• lego ideas
    • 10k club
    • aaron fiskum
    • star wars ucs x34 landspeeder

    2017's first 10K Club member Aaron Fiskum, a.k.a. Psyence-, has a big passion for UCS scale sets, which motivated his first real attempt at a MOC from scratch. This was to become the Star Wars UCS X34 Landspeeder, a speeder that we're sure Luke would be proud of! Aaron, not content with his initial version, kept work and re-working his MOC to mimic the real deal as much as possible. The LEGO Ideas journey certainly also is a learning experience as Aaron shares tips about what he would do differently had he had the chance.

    Help us congratulate Aaron on becoming a part of the LEGO Ideas 10K Club!
     

     

    About Yourself

    1. Where are you from?
      Des Moines IA area, United States.

     

    1. How old are you?
      42 years of age.

     

    1. What do you study or do for a living?
      I am employed at one of the leading information technology services companies in the United States, running our Client Engagement and Implementation areas within the IT Department. 

     

    1. What hobbies do you have?
      I've always been a gamer and very much into sports and fitness. I loved to draw when I was a child and was very much into music – vocal, played piano, trombone and still hack on the guitar here and there. Most recently (the last 2 years), I building/design seriously with LEGO bricks. Due to time constraints, I am hoping to build at least one large model a year based on my current pace. I already have the next one designed.

     

    1. How and when did your interest for LEGO come about?
      I started building around the age of 4 with a couple of small sets. On my 5th birthday my parents bought me, what I believe, would be a labeled as a “LEGO City” set. At the time, minifigures didn’t have moveable arms or legs. I acquired a few LEGO Space and Castle sets over the course of the 1980s (I still have them). I stopped building just after the age of 12 and picked it up again at age 39 after seeing the new Tie Fighter and Millennium Falcon sets. At that point, I started buying many sets and was most interested in the UCS versions. After building a number of the UCS sets, it was then when I started looking around online at what others were doing - I was introduced to a culture I had no idea existed. This piqued my interest in MOC-ing and my first shot at building anything with serious intention (planning and design) was the Landspeeder.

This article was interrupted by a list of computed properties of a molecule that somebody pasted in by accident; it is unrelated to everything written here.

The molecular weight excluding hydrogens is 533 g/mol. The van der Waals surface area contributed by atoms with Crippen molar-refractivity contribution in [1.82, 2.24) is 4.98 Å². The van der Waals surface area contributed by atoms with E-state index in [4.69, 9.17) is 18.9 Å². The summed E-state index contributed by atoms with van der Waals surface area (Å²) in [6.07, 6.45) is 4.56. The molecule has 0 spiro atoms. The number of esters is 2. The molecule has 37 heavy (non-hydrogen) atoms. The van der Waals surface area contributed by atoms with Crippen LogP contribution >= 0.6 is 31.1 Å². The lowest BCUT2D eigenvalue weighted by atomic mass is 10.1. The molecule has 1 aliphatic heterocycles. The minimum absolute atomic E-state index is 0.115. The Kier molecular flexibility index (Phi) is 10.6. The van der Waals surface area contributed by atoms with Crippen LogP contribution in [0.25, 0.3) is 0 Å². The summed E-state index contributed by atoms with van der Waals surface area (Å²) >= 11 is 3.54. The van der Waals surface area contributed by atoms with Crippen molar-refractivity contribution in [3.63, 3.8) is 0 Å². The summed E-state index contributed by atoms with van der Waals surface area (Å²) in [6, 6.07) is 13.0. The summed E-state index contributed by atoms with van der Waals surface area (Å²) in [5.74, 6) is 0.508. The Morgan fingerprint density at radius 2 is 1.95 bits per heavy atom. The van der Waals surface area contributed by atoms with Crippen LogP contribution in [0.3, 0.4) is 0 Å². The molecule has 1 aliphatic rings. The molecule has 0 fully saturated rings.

^ Aaron works on the display stand for his UCS sizes X34 Landspeeder

     

    1. What is your favourite official LEGO set? Why?
      LEGO 497 Galaxy Explorer. I remember drooling over it in stores when I was young. I received it as a gift and still have it.

     

    1. What is your favourite LEGO element? Why?
      Hinge plates – they allow me to make round structures from square bricks.

     

    1. Is there a LEGO designer (official LEGO designer or fan designer) who you are inspired by and look up to? Who and why?
      I was inspired by Pete Brookdale initially due to his AT-AT (another ideas project) and other Star Wars MOCs. In fact, I built a replica of his AT-AT just for the challenge due to it being such a beautiful model. This is what really inspired me to build something of my own, hence the Landspeeder.

     

    1.  Is there one or more particular LEGO related websites (not official LEGO websites) that you visit often and/or are inspired by?
      BrickNerd and The Brothers Brick mostly. I also frequent many Facebook Groups and now keep my eye out on Flickr.